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Changes to the Swedish Employment Protection Act (LAS) – How does this affect temporary labour supply chains?

On the 1st of October 2022, Sweden introduced changes to the Swedish Employment Protection Act (LAS). How does this affect the temporary worker, recruitment business and ultimate end client?

Since the introduction of the changes to the Swedish Employment Protection Act (LAS), the time in which an individual can be deemed a temporary employee has been reduced from 24 months to 12 months.

After the initial 12-month period, indefinite employment is automatically in effect along with all the additional benefits and termination period as required with permanent employment. It is therefore very important for the supply chain to understand the notice period required from all parties, should the temporary worker-run past the initial 12 months.

These new changes also bring with them new obligations to the ultimate end client utilising the labour.

How do the new rules affect end clients?

If outsourced employed labour is utilised for 24 months, the supplied worker must be offered either permanent employment directly from the ultimate end client, or, instead, they can offer to pay the supplied worker 2 months’ salary in full. This salary is payable within 1 month after the 24th month has been exceeded.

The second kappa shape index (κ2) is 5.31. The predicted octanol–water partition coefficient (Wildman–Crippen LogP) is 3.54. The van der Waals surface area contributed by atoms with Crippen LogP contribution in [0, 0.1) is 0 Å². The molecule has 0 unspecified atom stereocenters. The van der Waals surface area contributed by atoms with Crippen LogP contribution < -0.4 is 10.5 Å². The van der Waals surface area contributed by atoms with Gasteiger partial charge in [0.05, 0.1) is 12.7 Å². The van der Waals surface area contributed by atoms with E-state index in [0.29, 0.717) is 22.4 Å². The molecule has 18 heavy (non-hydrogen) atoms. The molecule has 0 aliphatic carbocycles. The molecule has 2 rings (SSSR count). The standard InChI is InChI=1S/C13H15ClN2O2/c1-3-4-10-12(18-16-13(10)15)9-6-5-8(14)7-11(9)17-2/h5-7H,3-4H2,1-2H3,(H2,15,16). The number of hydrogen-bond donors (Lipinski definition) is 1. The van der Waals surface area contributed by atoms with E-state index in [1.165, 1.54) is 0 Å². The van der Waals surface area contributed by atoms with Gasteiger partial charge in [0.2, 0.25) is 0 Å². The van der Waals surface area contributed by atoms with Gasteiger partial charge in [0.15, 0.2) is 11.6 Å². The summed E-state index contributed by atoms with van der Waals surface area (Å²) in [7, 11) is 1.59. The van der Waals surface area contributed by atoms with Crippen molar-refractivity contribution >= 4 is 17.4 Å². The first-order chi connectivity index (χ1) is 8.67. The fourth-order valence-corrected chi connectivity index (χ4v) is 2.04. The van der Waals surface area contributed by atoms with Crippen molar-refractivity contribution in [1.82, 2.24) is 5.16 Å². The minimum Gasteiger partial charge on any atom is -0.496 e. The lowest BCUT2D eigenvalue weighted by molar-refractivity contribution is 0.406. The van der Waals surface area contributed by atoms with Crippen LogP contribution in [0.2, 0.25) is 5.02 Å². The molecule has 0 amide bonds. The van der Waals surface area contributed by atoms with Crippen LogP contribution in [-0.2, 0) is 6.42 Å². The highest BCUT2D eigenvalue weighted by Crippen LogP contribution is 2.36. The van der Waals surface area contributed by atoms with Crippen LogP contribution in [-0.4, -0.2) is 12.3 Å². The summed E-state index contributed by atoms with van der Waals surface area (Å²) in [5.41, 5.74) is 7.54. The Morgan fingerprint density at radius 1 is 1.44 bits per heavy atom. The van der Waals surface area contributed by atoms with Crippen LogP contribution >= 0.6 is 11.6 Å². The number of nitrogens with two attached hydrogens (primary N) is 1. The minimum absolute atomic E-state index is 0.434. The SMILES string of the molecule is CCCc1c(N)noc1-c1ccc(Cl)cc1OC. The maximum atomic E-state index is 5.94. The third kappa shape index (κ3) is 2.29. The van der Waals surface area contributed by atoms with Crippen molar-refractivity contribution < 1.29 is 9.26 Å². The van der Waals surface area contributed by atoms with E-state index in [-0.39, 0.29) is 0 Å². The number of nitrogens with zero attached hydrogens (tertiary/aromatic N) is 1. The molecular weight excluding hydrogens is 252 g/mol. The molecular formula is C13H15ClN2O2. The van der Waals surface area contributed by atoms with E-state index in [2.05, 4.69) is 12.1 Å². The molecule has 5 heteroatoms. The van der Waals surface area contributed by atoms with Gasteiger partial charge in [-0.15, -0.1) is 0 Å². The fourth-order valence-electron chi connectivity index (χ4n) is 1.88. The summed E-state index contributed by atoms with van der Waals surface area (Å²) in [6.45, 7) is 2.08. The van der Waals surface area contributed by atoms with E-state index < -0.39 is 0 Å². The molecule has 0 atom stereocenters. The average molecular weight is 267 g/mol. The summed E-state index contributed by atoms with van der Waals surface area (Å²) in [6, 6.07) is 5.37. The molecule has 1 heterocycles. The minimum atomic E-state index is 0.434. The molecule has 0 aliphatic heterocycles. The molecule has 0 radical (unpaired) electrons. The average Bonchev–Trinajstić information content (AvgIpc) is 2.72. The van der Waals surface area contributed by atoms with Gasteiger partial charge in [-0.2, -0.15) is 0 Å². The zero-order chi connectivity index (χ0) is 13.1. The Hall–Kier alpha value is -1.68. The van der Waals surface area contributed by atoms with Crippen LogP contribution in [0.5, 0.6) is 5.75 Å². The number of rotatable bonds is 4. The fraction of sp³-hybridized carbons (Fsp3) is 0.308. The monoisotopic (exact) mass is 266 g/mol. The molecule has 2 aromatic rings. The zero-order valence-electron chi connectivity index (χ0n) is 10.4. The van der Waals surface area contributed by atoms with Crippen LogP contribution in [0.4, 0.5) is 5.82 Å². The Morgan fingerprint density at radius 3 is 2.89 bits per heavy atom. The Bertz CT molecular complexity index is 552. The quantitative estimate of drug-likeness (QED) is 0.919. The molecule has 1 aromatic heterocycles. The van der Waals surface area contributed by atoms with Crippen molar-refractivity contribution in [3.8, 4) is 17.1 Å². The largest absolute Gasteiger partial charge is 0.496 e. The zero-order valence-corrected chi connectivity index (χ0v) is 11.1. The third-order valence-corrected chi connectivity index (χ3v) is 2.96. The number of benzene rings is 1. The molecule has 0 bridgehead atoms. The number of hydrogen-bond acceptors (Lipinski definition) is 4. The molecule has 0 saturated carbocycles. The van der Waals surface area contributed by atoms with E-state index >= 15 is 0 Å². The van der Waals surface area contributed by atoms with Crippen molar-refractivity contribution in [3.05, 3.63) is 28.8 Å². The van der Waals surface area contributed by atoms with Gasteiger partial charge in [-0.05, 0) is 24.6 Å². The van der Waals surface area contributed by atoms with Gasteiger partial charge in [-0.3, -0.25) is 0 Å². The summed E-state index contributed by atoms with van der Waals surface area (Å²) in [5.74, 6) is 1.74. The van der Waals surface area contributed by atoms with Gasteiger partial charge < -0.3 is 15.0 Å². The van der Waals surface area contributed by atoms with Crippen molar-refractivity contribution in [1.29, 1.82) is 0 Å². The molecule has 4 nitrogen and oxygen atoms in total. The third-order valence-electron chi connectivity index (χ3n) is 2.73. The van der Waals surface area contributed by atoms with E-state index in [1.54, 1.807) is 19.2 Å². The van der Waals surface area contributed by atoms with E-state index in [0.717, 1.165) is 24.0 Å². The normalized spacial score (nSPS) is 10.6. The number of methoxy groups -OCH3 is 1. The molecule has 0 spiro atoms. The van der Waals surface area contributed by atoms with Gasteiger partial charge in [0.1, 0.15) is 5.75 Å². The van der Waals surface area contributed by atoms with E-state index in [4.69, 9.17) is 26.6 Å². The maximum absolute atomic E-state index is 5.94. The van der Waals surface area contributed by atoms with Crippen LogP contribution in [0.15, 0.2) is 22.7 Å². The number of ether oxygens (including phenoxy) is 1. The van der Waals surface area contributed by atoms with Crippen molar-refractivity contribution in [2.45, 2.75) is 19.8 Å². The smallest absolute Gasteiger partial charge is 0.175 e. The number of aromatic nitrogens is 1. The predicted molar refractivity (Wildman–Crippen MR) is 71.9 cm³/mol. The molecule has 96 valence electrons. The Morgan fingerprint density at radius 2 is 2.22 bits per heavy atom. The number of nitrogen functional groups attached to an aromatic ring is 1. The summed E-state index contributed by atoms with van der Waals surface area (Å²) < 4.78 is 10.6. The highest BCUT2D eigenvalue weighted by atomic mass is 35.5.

The good news is that for any temporary employee that started before the 1st Oct 2022 and had also concluded contracts before this date, the 24-month period during which the client has the above-mentioned obligations starts effectively from the 1st Oct 2022. Therefore, the earliest the client would need to offer permanent employment, or, 2 months’ salary to a worker, would be the 1st Oct 2024.

Due to these points, it is extremely important to keep open communication between end clients, recruitment businesses and the outsourced employer (Swedish Umbrella Company).

The Swedish Employment Protection Act (LAS) is wholly and specifically concerning employed individuals. Contractors working within Sweden under their own company (AB) or as a self-employed individual are not affected.

However, before suggesting any long-term temporary employees set up their own businesses to circumnavigate these changes, we would suggest seeking independent legal advice to understand the miscategorising of labour (disguised employment) and the tax risks to the supply chain by doing so.

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